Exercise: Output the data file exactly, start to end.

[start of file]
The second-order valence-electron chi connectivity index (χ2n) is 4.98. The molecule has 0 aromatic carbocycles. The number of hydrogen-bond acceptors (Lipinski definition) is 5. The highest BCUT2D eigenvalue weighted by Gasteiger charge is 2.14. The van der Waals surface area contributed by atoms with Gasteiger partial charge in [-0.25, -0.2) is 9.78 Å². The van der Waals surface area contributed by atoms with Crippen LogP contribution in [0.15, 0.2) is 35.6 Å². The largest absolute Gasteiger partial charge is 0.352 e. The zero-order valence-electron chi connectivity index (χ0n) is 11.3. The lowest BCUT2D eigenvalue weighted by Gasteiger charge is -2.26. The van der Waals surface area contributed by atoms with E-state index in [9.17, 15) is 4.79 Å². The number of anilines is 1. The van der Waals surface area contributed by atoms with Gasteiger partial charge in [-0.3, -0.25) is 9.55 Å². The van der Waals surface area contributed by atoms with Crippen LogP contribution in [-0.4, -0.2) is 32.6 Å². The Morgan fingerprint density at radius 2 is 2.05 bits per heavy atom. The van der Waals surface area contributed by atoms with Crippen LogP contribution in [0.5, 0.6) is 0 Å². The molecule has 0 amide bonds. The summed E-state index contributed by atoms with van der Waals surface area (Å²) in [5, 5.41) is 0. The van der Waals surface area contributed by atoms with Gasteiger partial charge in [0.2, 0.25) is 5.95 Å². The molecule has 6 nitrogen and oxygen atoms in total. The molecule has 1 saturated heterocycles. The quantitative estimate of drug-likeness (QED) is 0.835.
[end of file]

The second-order valence-electron chi connectivity index (χ2n) is 4.98. The molecule has 0 aromatic carbocycles. The number of hydrogen-bond acceptors (Lipinski definition) is 5. The highest BCUT2D eigenvalue weighted by Gasteiger charge is 2.14. The van der Waals surface area contributed by atoms with Gasteiger partial charge in [-0.25, -0.2) is 9.78 Å². The van der Waals surface area contributed by atoms with Crippen LogP contribution in [0.15, 0.2) is 35.6 Å². The largest absolute Gasteiger partial charge is 0.352 e. The zero-order valence-electron chi connectivity index (χ0n) is 11.3. The lowest BCUT2D eigenvalue weighted by Gasteiger charge is -2.26. The van der Waals surface area contributed by atoms with E-state index in [9.17, 15) is 4.79 Å². The number of anilines is 1. The van der Waals surface area contributed by atoms with Gasteiger partial charge in [-0.3, -0.25) is 9.55 Å². The van der Waals surface area contributed by atoms with Crippen LogP contribution in [-0.4, -0.2) is 32.6 Å². The Morgan fingerprint density at radius 2 is 2.05 bits per heavy atom. The van der Waals surface area contributed by atoms with Crippen LogP contribution in [0.5, 0.6) is 0 Å². The molecule has 0 amide bonds. The summed E-state index contributed by atoms with van der Waals surface area (Å²) in [5, 5.41) is 0. The van der Waals surface area contributed by atoms with Gasteiger partial charge in [0.2, 0.25) is 5.95 Å². The molecule has 6 nitrogen and oxygen atoms in total. The molecule has 1 saturated heterocycles. The quantitative estimate of drug-likeness (QED) is 0.835.